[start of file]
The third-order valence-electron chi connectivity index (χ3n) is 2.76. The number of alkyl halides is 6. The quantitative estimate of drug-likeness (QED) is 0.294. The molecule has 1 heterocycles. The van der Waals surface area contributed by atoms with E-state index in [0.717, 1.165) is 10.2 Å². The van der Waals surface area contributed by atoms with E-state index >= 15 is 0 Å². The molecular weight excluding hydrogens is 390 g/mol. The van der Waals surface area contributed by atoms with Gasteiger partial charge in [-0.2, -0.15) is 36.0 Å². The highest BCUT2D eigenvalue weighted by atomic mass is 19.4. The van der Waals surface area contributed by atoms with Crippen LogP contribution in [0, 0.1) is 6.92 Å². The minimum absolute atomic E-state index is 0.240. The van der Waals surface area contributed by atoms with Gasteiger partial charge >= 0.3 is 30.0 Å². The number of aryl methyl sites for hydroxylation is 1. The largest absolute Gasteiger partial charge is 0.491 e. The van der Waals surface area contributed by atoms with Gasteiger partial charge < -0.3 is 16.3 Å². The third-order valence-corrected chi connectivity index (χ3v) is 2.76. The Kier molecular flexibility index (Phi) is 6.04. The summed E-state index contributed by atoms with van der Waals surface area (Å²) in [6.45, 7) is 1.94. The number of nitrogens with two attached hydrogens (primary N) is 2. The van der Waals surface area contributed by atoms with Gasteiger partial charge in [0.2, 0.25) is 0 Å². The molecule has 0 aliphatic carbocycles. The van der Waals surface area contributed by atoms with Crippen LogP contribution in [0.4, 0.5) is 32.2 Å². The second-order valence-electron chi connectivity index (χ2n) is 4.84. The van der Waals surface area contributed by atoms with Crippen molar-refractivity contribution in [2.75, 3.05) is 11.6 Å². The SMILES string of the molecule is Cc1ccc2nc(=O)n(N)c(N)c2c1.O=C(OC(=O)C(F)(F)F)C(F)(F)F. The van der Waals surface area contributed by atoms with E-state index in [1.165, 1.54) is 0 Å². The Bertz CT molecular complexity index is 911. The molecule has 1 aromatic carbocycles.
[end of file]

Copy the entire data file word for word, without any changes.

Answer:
The third-order valence-electron chi connectivity index (χ3n) is 2.76. The number of alkyl halides is 6. The quantitative estimate of drug-likeness (QED) is 0.294. The molecule has 1 heterocycles. The van der Waals surface area contributed by atoms with E-state index in [0.717, 1.165) is 10.2 Å². The van der Waals surface area contributed by atoms with E-state index >= 15 is 0 Å². The molecular weight excluding hydrogens is 390 g/mol. The van der Waals surface area contributed by atoms with Gasteiger partial charge in [-0.2, -0.15) is 36.0 Å². The highest BCUT2D eigenvalue weighted by atomic mass is 19.4. The van der Waals surface area contributed by atoms with Crippen LogP contribution in [0, 0.1) is 6.92 Å². The minimum absolute atomic E-state index is 0.240. The van der Waals surface area contributed by atoms with Gasteiger partial charge >= 0.3 is 30.0 Å². The number of aryl methyl sites for hydroxylation is 1. The largest absolute Gasteiger partial charge is 0.491 e. The van der Waals surface area contributed by atoms with Gasteiger partial charge < -0.3 is 16.3 Å². The third-order valence-corrected chi connectivity index (χ3v) is 2.76. The Kier molecular flexibility index (Phi) is 6.04. The summed E-state index contributed by atoms with van der Waals surface area (Å²) in [6.45, 7) is 1.94. The number of nitrogens with two attached hydrogens (primary N) is 2. The van der Waals surface area contributed by atoms with Gasteiger partial charge in [0.2, 0.25) is 0 Å². The molecule has 0 aliphatic carbocycles. The van der Waals surface area contributed by atoms with Crippen LogP contribution in [0.4, 0.5) is 32.2 Å². The second-order valence-electron chi connectivity index (χ2n) is 4.84. The van der Waals surface area contributed by atoms with Crippen molar-refractivity contribution in [2.75, 3.05) is 11.6 Å². The SMILES string of the molecule is Cc1ccc2nc(=O)n(N)c(N)c2c1.O=C(OC(=O)C(F)(F)F)C(F)(F)F. The van der Waals surface area contributed by atoms with E-state index in [1.165, 1.54) is 0 Å². The Bertz CT molecular complexity index is 911. The molecule has 1 aromatic carbocycles.